In terms of all three of them, the spotlight has generally been on Frank Einstein, and for Black Crystal and Slug, they were even behind It Girl and Mr. Gum. This is their chance to get their own page time. Mike Norton draws the Black Crystal as particularly badass, which makes me want to put him in the thick of the action even more.
Nrama: So with her boyfriend and Snap City’s main hero Madman off in space, what is It Girl to do?
Rich: For It Girl & the Atomics, I am borrowing the story structure from Chris Roberson and Mike Allred's Vertigo series iZombie, and every sixth issue will be a stand-alone fill-in focusing on a side character. The first one, #6, is Mr. Gum on a day off from touring, hanging out on a faraway planet, and getting into trouble.As far as It Girl is concerned, I am always attracted to characters that are learning and growing. I see this series as her chance to really come into her own as an international adventurer. I want these to be good-time comics with a strong lead who gets better at what she does and more confident with each new mission. If she suffers setbacks, she learns from them. And she's probably going to learn a little about how the world works, too. Given the weird dynamic of Frank Einstein and Dr. Flem, replacing Frank as Flem's go-to gal is going to have its consequences.
Nrama: Jamie, you’ve worked with Mike Allred in numerous capacities from editor to writer and friend going all the way back to the '90s. How does that long-time camaraderie play into this book?
Rich: Well, it starts with my feeling that I need to impress him. It's almost like I am standing under his window serenading him with comics. I've been given the keys to the kingdom, and that's a pretty sacred trust, so I want to measure up. When I sit at the keyboard, I put on my Mike Allred suit and try to channel the spirit of all the great comics he's made over the years.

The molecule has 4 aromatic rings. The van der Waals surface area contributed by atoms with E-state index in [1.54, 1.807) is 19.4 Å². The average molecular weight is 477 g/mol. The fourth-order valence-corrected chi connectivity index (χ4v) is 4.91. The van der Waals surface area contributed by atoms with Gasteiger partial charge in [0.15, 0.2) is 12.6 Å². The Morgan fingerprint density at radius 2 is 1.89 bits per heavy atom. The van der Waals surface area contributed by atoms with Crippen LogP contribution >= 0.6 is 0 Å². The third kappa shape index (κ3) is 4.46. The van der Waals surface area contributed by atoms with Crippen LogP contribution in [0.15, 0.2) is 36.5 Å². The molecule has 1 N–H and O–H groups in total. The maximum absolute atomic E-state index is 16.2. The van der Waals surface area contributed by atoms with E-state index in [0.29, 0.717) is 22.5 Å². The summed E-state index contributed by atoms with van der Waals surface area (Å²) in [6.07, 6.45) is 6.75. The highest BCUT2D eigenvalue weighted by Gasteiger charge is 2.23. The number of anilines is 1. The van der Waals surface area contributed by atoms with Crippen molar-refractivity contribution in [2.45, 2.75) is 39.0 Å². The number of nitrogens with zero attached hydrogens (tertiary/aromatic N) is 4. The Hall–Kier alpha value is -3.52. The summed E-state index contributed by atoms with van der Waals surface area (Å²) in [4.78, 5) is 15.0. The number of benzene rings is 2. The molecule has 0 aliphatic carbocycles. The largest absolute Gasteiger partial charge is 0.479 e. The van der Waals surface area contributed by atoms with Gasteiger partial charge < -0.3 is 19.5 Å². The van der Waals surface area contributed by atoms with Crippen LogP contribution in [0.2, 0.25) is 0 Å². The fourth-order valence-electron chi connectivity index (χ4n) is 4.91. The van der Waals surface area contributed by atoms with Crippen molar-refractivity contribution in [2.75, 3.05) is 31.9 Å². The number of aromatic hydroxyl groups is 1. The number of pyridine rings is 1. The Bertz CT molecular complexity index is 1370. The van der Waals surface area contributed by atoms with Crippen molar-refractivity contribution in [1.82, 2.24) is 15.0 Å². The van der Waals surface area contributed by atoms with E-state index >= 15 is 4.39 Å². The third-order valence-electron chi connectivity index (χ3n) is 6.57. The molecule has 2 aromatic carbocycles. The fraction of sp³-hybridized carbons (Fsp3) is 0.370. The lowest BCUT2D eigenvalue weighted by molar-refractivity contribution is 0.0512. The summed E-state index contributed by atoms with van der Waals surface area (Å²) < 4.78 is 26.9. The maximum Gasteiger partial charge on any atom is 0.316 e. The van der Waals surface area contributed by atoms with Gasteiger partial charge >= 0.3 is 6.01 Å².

As a boss, he's been fantastic. He and Laura have always been super-generous, and it's the creative generosity that they are now extending to myself and Norton that has made this one of the most fun books I've ever been a part of. They love seeing us stretch as artists while playing with their characters. Plus, they are doing fabulous covers for us.
Nrama: What about you, Mike — why’d you sign up to do It Girl & the Atomics when you’ve got two other creator-owned series of your own to do [Battlepug and [Revival]?
Norton: The two things that made me want to do this book was, 1) Working with Jamie and 2) Getting to play in the Madman universe.
Jamie and I had talked a year ago at Tr!ckster during the Comic-Con International about doing something. I think this came into his life and he thought that I'd be a good fit for weird superheroes. I've been a big fan of Allred's characters forever. I think he's one of the most distinctive character designers since Steve Ditko, and I love everything he draws.
Nrama: I know Mike’s given over the reigns for his characters in smaller projects like anthologies and back-up stories, but this seems like he’s given you the keys to the car in this one. What’s it like taking on a character that’s been primarily worked on by one man its entire life so far?
Norton: It's kind of intimidating on one hand, but Mike is so easy to work with and inviting to all interpretations of his creations. He just seems really open to creativity in general. So I wasn't as scared to do my thing. Plus, when I'm doing a more simple and stylized drawing it's not too far away from the same artistic planet as Mike (I hope!).
Rich: It's definitely daunting, but I feel I understand what drives him and what makes his world tick. There are definitely aspects of what makes Michael Allred be Michael Allred that we can never replicate, but I think when you factor in our shared influences and that original love of comics that got us all where we are as creators, we are close enough to the same page that we can do this without sacrificing either the personality of the characters or myself as a writer.